What’s The Virtues about?
It’s about someone who is in the darkest possible moment of his life. He’s lost his kid to a country so far from the UK that he’s going to struggle to be able to visit. He’s realised he is a disaster and he needs to look into how he’s ended up in that place. That takes him somewhere that he wasn’t expecting at all.
Why did you choose this story to tell? What attracted you to it?
Shane Meadows. Shane wanted to tell this story and when Shane calls I drop everything. Always.
Really? You literally will go to him if he summons you as it were?
Exactly, every time. Because he is a poet and he is an extraordinary person to write with. He’s the finest of film makers. I still can’t quite believe he’s happy to work with me. Whatever he wants to do I will do.
What did you do by way of research for this?
A fair amount of reading around trauma. It was something I’d looked into before with [Thorne’s 2016 Channel 4 drama] National Treasure so in some ways it was something I knew some things about. I knew sort of the area we were looking into but with Shane it’s always surprising. There was a lot of checking out afterwards that we got the thing from the right place. But there’s also things you know randomly and start talking about and realise could be really… like, we were at one point going to have an entire episode on the ferry [to Ireland]. The reason I knew about that particularly ferry was because my wife and I had planned on taking that ferry for a holiday and doing an overnight stretch. I always thought there was something wonderful about doing an overnight ferry. The Belfast ferry. There’s lots of little things like that. You’ve just got weird stuff in your head and that somehow ends up pouring out because you’re in a room with Shane.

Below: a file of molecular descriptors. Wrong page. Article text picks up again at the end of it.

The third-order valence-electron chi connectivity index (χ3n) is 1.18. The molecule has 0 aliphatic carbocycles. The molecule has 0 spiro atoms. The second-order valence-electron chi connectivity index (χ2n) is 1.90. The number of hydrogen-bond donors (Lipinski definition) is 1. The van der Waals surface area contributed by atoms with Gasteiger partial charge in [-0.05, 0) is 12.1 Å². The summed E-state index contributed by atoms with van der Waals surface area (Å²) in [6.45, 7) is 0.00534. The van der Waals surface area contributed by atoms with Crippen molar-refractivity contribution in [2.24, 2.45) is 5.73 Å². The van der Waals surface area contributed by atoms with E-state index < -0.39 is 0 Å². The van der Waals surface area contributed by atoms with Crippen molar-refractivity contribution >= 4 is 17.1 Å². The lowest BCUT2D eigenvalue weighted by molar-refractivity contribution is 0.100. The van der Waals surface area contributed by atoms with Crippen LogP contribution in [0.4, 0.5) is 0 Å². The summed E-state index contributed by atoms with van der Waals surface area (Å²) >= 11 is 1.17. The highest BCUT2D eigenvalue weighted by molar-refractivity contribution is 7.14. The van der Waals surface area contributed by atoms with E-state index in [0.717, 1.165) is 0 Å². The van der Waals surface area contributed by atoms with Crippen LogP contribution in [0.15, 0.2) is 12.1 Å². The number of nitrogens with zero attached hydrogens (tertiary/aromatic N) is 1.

You often write on your own but you also collaborate a fair amount. Do you have a preference? Are they significantly different processes?
They’re hugely different processes. I don’t really co-write that much. I’ve co-written before on a show called Cast Offs. Harry Potter and the Cursed Child wasn’t really a co-write, it was a ‘co-story’. On other projects where I’ve got a co-writing credit it’s because generally I’m too tired! Shane is the only one now I co-write with. It’s an entirely different process to anything else that I do.
How much of what ends up on screen is improv and how much is written?
I have absolutely no idea! But there’s an awful lot of improvisation. Our job is to make the scripts as real as possible so Shane knows he’s got a story he wants to tell. So, we perfect them, always. Then Shane takes those scripts and he makes the magic. He’s not a director that’ll turn back to the page and go, “Oh, what’s this comma doing here?” He’s always: If it feels real in the moment, he’s happy. He’s got the script in his hand and the actors, to varying degrees, have got the scripts in their heads. They take the scripts and they do their magic with it. Honestly I think the script for This is England ’88, probably the best I’ve ever been part of, but it didn’t end up on screen the way we’d written it!
How much are you around for the shoot?